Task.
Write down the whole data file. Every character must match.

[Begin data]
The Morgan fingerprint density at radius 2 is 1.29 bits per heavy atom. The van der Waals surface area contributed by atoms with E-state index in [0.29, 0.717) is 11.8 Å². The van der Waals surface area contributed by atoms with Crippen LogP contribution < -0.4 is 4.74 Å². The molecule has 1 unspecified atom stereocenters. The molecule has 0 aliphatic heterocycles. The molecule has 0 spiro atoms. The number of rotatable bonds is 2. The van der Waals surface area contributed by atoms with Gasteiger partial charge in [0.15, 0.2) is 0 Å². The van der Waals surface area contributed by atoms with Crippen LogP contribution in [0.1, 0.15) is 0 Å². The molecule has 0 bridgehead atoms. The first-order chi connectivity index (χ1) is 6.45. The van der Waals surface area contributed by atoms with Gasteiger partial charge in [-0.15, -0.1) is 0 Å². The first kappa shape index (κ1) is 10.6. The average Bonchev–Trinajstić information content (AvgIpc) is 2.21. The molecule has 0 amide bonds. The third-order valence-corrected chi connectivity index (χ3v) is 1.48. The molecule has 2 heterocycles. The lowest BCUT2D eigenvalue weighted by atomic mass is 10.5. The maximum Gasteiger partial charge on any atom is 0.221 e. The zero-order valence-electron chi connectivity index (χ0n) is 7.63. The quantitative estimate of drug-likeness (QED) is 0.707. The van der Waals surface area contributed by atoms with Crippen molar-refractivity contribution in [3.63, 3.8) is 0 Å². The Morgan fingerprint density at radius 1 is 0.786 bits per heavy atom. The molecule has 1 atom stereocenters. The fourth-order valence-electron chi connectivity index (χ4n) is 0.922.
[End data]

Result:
The Morgan fingerprint density at radius 2 is 1.29 bits per heavy atom. The van der Waals surface area contributed by atoms with E-state index in [0.29, 0.717) is 11.8 Å². The van der Waals surface area contributed by atoms with Crippen LogP contribution < -0.4 is 4.74 Å². The molecule has 1 unspecified atom stereocenters. The molecule has 0 aliphatic heterocycles. The molecule has 0 spiro atoms. The number of rotatable bonds is 2. The van der Waals surface area contributed by atoms with Gasteiger partial charge in [0.15, 0.2) is 0 Å². The van der Waals surface area contributed by atoms with Crippen LogP contribution in [0.1, 0.15) is 0 Å². The molecule has 0 bridgehead atoms. The first-order chi connectivity index (χ1) is 6.45. The van der Waals surface area contributed by atoms with Gasteiger partial charge in [-0.15, -0.1) is 0 Å². The first kappa shape index (κ1) is 10.6. The average Bonchev–Trinajstić information content (AvgIpc) is 2.21. The molecule has 0 amide bonds. The third-order valence-corrected chi connectivity index (χ3v) is 1.48. The molecule has 2 heterocycles. The lowest BCUT2D eigenvalue weighted by atomic mass is 10.5. The maximum Gasteiger partial charge on any atom is 0.221 e. The zero-order valence-electron chi connectivity index (χ0n) is 7.63. The quantitative estimate of drug-likeness (QED) is 0.707. The van der Waals surface area contributed by atoms with Crippen molar-refractivity contribution in [3.63, 3.8) is 0 Å². The Morgan fingerprint density at radius 1 is 0.786 bits per heavy atom. The molecule has 1 atom stereocenters. The fourth-order valence-electron chi connectivity index (χ4n) is 0.922.